AbstractBackground and aim
Pulmonary Arterial Hypertension (PAH) is a rare progressive disease leading to right heart failure and premature death with a prognosis worse than many cancers. Despite this there is very little published data on the disease trajectory during the terminal phase and how hospital palliative care services are accessed. The aim was to assess the reasons for referral, patient outcomes and challenges encountered in one of the largest Pulmonary Vascular Disease Units (PVDU) in Europe serving a population of in excess of 15 million.Methodology
We performed a retrospective review of consecutive patients referred to a Hospital Palliative Care Team (HPCT) from the Sheffield PVDU between 2011 and 2016. Information was extracted from an electronic patient database (Infoflex) capturing details of referral, diagnosis, assessment and HPCT interventions.Results
30 patients (16 Female), median age 65.6 (range 18–86) were referred; 73% had ECOG performance status 4. The primary reasons for referral were symptom control (mainly breathlessness 71%) and management of end of life care. Given the quaternary nature of the PAH service, 25/30 patients were from outside our local area. During follow-up, 22/30 patients died. 14 patients died during their hospital admission (mean time to death from referral to HPCT 7 days (range 0–27)). For 8 patients the HPCT facilitated and achieved a preferred place of death (3 to local hospice and 5 to own home). The biggest challenge was coordinating end of life care in timely manner due to the geographic locations of patients.Conclusion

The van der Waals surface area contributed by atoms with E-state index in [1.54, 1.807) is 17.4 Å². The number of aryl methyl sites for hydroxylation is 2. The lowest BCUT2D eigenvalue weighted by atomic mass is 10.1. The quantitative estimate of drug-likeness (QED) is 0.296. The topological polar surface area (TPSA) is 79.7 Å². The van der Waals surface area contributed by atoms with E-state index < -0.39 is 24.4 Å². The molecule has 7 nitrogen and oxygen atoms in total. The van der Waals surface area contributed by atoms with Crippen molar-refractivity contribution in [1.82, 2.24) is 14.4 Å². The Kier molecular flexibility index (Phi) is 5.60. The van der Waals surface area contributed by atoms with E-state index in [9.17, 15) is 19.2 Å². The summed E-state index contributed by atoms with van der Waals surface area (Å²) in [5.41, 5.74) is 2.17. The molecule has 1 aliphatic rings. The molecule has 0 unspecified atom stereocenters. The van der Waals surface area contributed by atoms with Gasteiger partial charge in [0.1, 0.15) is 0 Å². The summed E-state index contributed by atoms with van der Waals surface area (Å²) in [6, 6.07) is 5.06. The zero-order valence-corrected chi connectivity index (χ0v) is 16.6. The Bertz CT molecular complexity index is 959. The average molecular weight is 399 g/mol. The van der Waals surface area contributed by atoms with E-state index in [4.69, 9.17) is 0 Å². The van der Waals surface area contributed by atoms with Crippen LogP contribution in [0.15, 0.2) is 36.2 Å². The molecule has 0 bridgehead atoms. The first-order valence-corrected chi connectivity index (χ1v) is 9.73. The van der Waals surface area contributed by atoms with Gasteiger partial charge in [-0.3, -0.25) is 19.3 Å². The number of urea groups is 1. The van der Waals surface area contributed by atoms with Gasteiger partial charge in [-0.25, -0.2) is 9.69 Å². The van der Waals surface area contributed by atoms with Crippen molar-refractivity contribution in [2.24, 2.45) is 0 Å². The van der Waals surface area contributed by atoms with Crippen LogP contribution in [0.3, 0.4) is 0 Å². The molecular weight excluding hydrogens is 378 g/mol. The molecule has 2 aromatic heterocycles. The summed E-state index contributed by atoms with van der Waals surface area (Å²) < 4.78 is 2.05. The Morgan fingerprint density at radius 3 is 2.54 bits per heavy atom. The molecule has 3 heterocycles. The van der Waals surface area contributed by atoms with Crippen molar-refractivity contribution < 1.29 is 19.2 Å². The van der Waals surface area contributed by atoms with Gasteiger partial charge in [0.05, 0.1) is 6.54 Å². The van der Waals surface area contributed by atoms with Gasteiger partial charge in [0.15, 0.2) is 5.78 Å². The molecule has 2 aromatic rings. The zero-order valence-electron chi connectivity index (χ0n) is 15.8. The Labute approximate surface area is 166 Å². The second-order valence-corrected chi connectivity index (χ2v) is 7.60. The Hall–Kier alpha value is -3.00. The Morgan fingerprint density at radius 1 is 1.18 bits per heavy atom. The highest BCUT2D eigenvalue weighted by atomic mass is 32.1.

Patients are often referred very late in the terminal phase of their disease process. Whilst the specialist PAH team provide basic symptom control and support, earlier referral and proactive involvement of the HPCT as part of a multidisciplinary team would help address advanced care planning, complex symptom control and end of life care.